Stoicon 2022 is coming up online again this year on October 29 (don’t forget to save the date!), and we continue our tradition of publishing interviews with the Stoicon speakers, workshop providers, panelists, and organizers. Our fifth interview is with Karen Duffy, a participant in the Recent Books Authors panel! Her most recent book, which came out earlier this year, is Wise Up: Irreverent Enlightenment from a Mother Who’s Been Through It.
To see the schedule for Stoicon, or to get your ticket for this event – donations for tickets support the continued work of Modern Stoicism, Ltd – click here and you will be taken to the Stoicon 2022 Eventbrite site.
How would you like to introduce yourself to the readers of Stoicism Today, and to people who might be interested in Stoicon?
My name is Karen Duffy, I’m a New York Times bestselling author. My newest book is “Wise Up,” which was written collaboratively with Francis Gasparini. We wrote it in the epistolary format, inspired by Seneca. Each letter is meant to be swallowed whole, like a clam. “Wise Up” weaves together classical wisdom and humor to drive home the unshakeable belief from Epictetus that “If your choices are beautiful, so too will you be”.
What are you most looking forward to about the Stoicon conference?
I’ve been following Stoicon since the beginning and congratulations to Greg, Andi and Phil for organizing such an insightful and illuminating experience. 10 years of Stoicon is wildly impressive. I’m looking forward to Dr. John Sellars’ talk; I had the good fortune to see him recently in Athens at a conference, and he is always so entertaining and informative. I look forward to Brittany Pollat, who is the personification of Stoic compassion. Kathryn Koromilas always inspires me to engage in her writing exercises. Christopher Gill’s work is masterful. With these people and the roster of other panelists, you have curated the greatest human library of Stoic thought.
Stoicism has a wide popular appeal right now. Why do you think that is the case?
Stoic philosophy is a practical philosophy. It was founded 23 centuries ago, yet the ideas read as if the ink were still wet. Stoicism is for everyone, and Stoicon invites everyone to join in.
Are there any Stoic practices that you make use of routinely? What effects have you found they have for you?
I read Stoic philosophy every day. I try to memorize a maxim a day. In addition to writing, I’m a film producer. My production partner and I use lessons from the Stoics in our business practices. Our office has many of the books written by Stoicon speakers to remind us to demand the best from ourselves and our projects.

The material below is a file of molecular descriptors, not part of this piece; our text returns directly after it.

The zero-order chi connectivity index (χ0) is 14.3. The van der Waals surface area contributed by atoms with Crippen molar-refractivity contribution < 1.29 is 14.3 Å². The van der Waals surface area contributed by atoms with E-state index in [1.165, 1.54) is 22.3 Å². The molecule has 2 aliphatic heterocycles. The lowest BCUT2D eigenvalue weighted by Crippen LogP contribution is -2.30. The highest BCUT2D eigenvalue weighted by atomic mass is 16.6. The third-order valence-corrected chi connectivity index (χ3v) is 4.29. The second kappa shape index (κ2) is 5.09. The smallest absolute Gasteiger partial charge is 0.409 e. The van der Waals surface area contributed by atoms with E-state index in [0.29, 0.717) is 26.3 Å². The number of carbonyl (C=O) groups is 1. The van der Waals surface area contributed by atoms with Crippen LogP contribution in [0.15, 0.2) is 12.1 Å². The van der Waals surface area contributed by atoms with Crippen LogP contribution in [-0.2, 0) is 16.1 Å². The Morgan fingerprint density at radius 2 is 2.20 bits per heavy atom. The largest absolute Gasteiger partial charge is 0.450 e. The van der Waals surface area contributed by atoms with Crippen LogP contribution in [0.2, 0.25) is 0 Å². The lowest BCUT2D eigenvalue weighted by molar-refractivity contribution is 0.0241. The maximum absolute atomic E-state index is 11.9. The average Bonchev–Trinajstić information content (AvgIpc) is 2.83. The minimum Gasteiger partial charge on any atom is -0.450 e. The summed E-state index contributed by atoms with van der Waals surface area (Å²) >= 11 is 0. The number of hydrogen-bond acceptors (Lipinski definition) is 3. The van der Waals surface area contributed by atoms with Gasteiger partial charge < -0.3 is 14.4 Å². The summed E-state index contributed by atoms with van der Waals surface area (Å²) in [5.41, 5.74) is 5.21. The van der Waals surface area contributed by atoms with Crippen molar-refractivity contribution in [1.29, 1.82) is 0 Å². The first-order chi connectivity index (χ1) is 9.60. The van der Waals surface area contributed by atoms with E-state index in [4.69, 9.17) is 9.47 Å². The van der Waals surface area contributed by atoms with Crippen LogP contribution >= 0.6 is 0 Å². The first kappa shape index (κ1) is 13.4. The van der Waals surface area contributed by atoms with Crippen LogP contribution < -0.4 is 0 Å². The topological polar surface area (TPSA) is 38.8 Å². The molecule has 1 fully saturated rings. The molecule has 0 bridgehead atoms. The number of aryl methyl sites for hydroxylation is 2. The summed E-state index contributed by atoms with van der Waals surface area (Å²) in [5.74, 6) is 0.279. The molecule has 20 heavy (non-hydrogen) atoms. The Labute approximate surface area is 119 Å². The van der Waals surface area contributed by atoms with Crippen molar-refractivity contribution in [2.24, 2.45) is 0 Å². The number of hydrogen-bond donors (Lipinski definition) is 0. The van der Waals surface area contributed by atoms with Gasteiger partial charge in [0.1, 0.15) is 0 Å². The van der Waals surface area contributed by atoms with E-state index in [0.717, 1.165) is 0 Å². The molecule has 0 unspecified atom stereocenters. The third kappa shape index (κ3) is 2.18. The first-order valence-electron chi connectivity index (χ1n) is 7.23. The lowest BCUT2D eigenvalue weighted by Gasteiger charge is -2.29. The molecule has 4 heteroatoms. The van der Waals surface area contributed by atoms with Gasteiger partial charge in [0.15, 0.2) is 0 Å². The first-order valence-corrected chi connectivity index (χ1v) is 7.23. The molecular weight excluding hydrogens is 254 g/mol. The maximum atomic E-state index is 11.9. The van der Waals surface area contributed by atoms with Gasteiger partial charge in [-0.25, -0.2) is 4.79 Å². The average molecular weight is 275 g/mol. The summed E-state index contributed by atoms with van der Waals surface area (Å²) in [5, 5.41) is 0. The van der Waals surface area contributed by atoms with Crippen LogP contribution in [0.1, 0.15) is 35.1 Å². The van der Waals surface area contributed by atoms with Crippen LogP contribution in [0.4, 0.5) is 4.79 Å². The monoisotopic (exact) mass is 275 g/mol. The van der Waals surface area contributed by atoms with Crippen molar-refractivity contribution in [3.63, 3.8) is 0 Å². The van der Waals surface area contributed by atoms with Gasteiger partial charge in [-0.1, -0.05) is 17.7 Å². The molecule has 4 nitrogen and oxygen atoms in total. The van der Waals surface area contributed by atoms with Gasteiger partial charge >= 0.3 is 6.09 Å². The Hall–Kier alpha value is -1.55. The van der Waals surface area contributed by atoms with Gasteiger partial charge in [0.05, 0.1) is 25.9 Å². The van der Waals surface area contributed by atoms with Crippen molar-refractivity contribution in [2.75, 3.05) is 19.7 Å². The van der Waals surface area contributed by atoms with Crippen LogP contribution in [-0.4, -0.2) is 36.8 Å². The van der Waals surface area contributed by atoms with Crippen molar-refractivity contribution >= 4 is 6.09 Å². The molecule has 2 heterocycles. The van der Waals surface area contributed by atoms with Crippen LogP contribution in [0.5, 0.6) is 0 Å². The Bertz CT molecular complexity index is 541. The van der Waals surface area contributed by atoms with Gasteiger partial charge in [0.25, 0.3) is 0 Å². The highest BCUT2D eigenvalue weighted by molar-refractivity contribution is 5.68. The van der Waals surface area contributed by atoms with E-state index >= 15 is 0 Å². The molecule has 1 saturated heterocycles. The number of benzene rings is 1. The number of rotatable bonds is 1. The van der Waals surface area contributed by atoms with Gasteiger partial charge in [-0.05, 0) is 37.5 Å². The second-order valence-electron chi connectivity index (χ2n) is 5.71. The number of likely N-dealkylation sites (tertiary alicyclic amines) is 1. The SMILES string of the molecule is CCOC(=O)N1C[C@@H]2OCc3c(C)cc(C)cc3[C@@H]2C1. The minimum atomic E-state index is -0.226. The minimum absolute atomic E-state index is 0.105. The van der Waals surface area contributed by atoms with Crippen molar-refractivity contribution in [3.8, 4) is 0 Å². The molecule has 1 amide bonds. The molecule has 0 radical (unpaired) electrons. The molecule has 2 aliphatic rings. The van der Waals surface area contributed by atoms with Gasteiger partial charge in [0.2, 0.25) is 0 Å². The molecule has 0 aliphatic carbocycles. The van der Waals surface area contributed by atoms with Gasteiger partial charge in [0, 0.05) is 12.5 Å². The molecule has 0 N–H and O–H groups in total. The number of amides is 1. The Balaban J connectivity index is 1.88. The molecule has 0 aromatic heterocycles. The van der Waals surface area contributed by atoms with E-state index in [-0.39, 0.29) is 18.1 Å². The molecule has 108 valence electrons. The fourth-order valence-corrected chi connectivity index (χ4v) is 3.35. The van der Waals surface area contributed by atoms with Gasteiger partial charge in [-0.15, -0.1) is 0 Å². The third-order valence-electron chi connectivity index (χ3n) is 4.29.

What was your first encounter with Stoicism? What drew you into it early on?
My first encounter with Stoicism was in my 20’s. I was a VJ on MTV, and I realized that I had a voice in pop culture. I thought the best way to make use of this strength was to return to the Classics. I read “Mediations” and a fire was ignited in me. I read myself a new brain. I tried to weave little bits of Stoicism into my work as a TV host, producer, and author.
What aspects of Stoicism have become more important or interesting to you as your studies deepened over time? Why did those aspects become more important or interesting?
My first Stoic book was Meditations by Marcus Aurelius, but if I had to pick a favorite Stoic, it would be Epictetus. In my early 30s I was diagnosed with an incurable but treatable degenerative neurological disease. I now live in chronic pain and I use books as an ameliorative. They are a part of my life plan as much as the medicine I take. Books are not lifeless lumps of paper, they are “minds alive on the shelves.” When I read Epictetus, his words reverberated through me like a firecracker in a cymbal factory. He was maimed while enslaved and lived in pain, yet he went on to become a great teacher and thinker; surely I could follow a little way in his limping footsteps.
If you had to pick just a few things about Stoicism you think people would find most useful, what would you say those things are?
Stoicism inspires me to keep the cardinal virtues in the forefront of my mind: wisdom, courage, temperance and justice.
Some of us get excited about Stoicon every year, but there are always people
ready to say “Stoics shouldn’t get excited.” What do you think about this?
We can’t confuse small-s stoic—meaning a stiff upper lip–with capital-S Stoic. Stoics aren’t ruled by emotions, but they can enjoy pleasurable ones. I’m deeply grateful to the dedicated team of professionals who organize Stoicon every year. I can’t wait, I look forward to it every year. Every day we have an opportunity to become less daft than we were the day before. Every day we have the choice to be useless or useful. Stoicon is an opportunity to celebrate those choices. I’m stoked to see you all on the 29th .
One of the questions we raise every year is: Have we reached peak Stoicism? What do you think? Has Stoicism reached its peak when it comes to contemporary interest in it?
I don’t believe there is peak Stoicism. Have we reached peak justice, peak courage, peak temperance, or peak wisdom? I don’t believe we can ever attain a state of Stoic perfection, it is a process of striving. The more people who read and practice the Stoic virtues, the better.